New allegations of chemical weapons used by Syrian forces were of “grave concern,” U.S. President Barack Obama said in an interview broadcast Friday, Agence France-Presse reported.
In an interview with CNN he said this week’s allegations by Syrian opposition forces were more serious than previous charges against the regime of President Bashar al-Assad.“We are right now gathering information about this particular event, but I can say that unlike some of the evidence we were trying to get earlier that led to a U.N. investigator going into Syria, what we’ve seen indicates clearly this is a big event, of grave concern,” AFP quoted the president as saying.
But Obama did not say that the weapons were used - an act described as a “red line,” and an act he said would prompt the United States to intervene in Syria.
Meanwhile, Russia has urged the Syrian government to cooperate with a U.N. experts mission and allow it to investigate the alleged use of chemical weapons by Assad’s troops, Reuters reported the Russian Foreign Ministry as saying on Friday. 
Both Russian Foreign Minister Sergei Lavrov and his U.S. counterpart, Secretary of State John Kerry, have agreed that an objective investigation into the allegations was needed, when they spoke by telephone on Thursday, the statement added.
Russia, Assad’s most powerful international ally, said rebel forces should guarantee safe passage for the U.N. mission.
Moscow’s urging of Damascus to cooperate with the U.N. inspectors came after U.N. Secretary-General Ban Ki-moon said: “I can think of no good reason why any party, either government or opposition forces - would decline this opportunity to get to the truth of the matter, ” Reuters quoted the U.N. chief as saying to a diplomatic forum in Seoul.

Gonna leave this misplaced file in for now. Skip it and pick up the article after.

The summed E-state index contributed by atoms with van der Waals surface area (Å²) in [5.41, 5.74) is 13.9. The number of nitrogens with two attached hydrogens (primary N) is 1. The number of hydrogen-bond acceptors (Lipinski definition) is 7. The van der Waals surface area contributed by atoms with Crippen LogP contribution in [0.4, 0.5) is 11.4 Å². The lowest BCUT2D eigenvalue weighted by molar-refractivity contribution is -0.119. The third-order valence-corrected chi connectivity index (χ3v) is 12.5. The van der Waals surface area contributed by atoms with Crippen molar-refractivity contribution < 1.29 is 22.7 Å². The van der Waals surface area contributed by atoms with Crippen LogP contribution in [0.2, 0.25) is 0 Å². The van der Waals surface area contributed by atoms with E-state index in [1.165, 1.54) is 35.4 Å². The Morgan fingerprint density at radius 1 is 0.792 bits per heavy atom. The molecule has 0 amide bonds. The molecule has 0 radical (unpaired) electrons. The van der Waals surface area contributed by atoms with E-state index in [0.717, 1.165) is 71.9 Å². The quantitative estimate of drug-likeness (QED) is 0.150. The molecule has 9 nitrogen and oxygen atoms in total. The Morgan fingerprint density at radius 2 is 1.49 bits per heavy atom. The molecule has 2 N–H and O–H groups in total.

He added: “Any use of chemical weapons anywhere, by anybody, under any circumstances, would violate international law.”
The U.N. chief warned that “such a crime against humanity should result in serious consequences for the perpetrator.”
The Syrian opposition said a chemical weapons attack allegedly by the Syrian government in Ghouta, a Damascus suburb, killed hundreds of civilians on Tuesday, and Wednesday.
Activists help U.N. inspectors
The opposition said more bodies were being found in the wake of Wednesday’s mysterious pre-dawn spate of deaths, which the Syrian government insists were not it’s doing.
There is no evidence as to which party is behind the chemical attacks, but Syrian activists say they have prepared body tissue samples from victims in Ghouta.
They said are trying to get them to the U.N. inspectors staying in a hotel a few miles away.
“The U.N. team spoke with us and since then we prepared samples of hair, skin and blood and smuggled them back into Damascus with trusted couriers,” activist Abu Nidal, told Reuters from the rebel-held town of Arbin. 
Several activists in the area who spoke to Reuters said they too had prepared samples to smuggle into the capital but were unable to find a way to access the U.N. monitors inside their hotel.
(Reuters and AFP)